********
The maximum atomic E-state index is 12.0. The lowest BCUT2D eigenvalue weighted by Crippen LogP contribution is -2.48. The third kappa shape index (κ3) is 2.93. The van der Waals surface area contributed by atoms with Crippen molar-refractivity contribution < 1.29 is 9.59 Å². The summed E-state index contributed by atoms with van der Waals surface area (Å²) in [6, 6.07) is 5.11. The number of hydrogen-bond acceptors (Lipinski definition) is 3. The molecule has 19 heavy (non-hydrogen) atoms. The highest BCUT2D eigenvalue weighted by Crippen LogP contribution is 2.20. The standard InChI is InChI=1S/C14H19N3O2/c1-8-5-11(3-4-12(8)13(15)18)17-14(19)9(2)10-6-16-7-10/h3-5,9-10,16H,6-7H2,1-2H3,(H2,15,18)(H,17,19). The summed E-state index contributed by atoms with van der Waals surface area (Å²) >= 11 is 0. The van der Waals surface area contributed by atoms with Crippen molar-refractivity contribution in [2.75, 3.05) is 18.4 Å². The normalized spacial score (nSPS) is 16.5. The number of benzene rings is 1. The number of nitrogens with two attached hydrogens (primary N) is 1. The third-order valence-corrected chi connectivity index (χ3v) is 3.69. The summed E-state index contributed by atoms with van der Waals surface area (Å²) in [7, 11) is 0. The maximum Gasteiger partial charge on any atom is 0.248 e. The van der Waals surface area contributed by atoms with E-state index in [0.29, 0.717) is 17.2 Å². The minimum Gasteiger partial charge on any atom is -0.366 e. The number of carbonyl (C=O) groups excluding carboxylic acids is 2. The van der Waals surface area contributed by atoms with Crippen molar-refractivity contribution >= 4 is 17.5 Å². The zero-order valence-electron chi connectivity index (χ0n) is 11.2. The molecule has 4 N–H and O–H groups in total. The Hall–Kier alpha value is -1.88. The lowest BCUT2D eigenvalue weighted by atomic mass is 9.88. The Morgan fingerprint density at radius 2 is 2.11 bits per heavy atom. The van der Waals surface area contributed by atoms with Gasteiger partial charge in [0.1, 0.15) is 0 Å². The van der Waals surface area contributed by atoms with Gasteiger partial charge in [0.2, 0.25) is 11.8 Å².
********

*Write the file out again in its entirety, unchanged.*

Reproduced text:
The maximum atomic E-state index is 12.0. The lowest BCUT2D eigenvalue weighted by Crippen LogP contribution is -2.48. The third kappa shape index (κ3) is 2.93. The van der Waals surface area contributed by atoms with Crippen molar-refractivity contribution < 1.29 is 9.59 Å². The summed E-state index contributed by atoms with van der Waals surface area (Å²) in [6, 6.07) is 5.11. The number of hydrogen-bond acceptors (Lipinski definition) is 3. The molecule has 19 heavy (non-hydrogen) atoms. The highest BCUT2D eigenvalue weighted by Crippen LogP contribution is 2.20. The standard InChI is InChI=1S/C14H19N3O2/c1-8-5-11(3-4-12(8)13(15)18)17-14(19)9(2)10-6-16-7-10/h3-5,9-10,16H,6-7H2,1-2H3,(H2,15,18)(H,17,19). The summed E-state index contributed by atoms with van der Waals surface area (Å²) >= 11 is 0. The van der Waals surface area contributed by atoms with Crippen molar-refractivity contribution in [2.75, 3.05) is 18.4 Å². The normalized spacial score (nSPS) is 16.5. The number of benzene rings is 1. The number of nitrogens with two attached hydrogens (primary N) is 1. The third-order valence-corrected chi connectivity index (χ3v) is 3.69. The summed E-state index contributed by atoms with van der Waals surface area (Å²) in [7, 11) is 0. The maximum Gasteiger partial charge on any atom is 0.248 e. The van der Waals surface area contributed by atoms with E-state index in [0.29, 0.717) is 17.2 Å². The minimum Gasteiger partial charge on any atom is -0.366 e. The number of carbonyl (C=O) groups excluding carboxylic acids is 2. The van der Waals surface area contributed by atoms with Crippen molar-refractivity contribution >= 4 is 17.5 Å². The zero-order valence-electron chi connectivity index (χ0n) is 11.2. The molecule has 4 N–H and O–H groups in total. The Hall–Kier alpha value is -1.88. The lowest BCUT2D eigenvalue weighted by atomic mass is 9.88. The Morgan fingerprint density at radius 2 is 2.11 bits per heavy atom. The van der Waals surface area contributed by atoms with Gasteiger partial charge in [0.1, 0.15) is 0 Å². The van der Waals surface area contributed by atoms with Gasteiger partial charge in [0.2, 0.25) is 11.8 Å².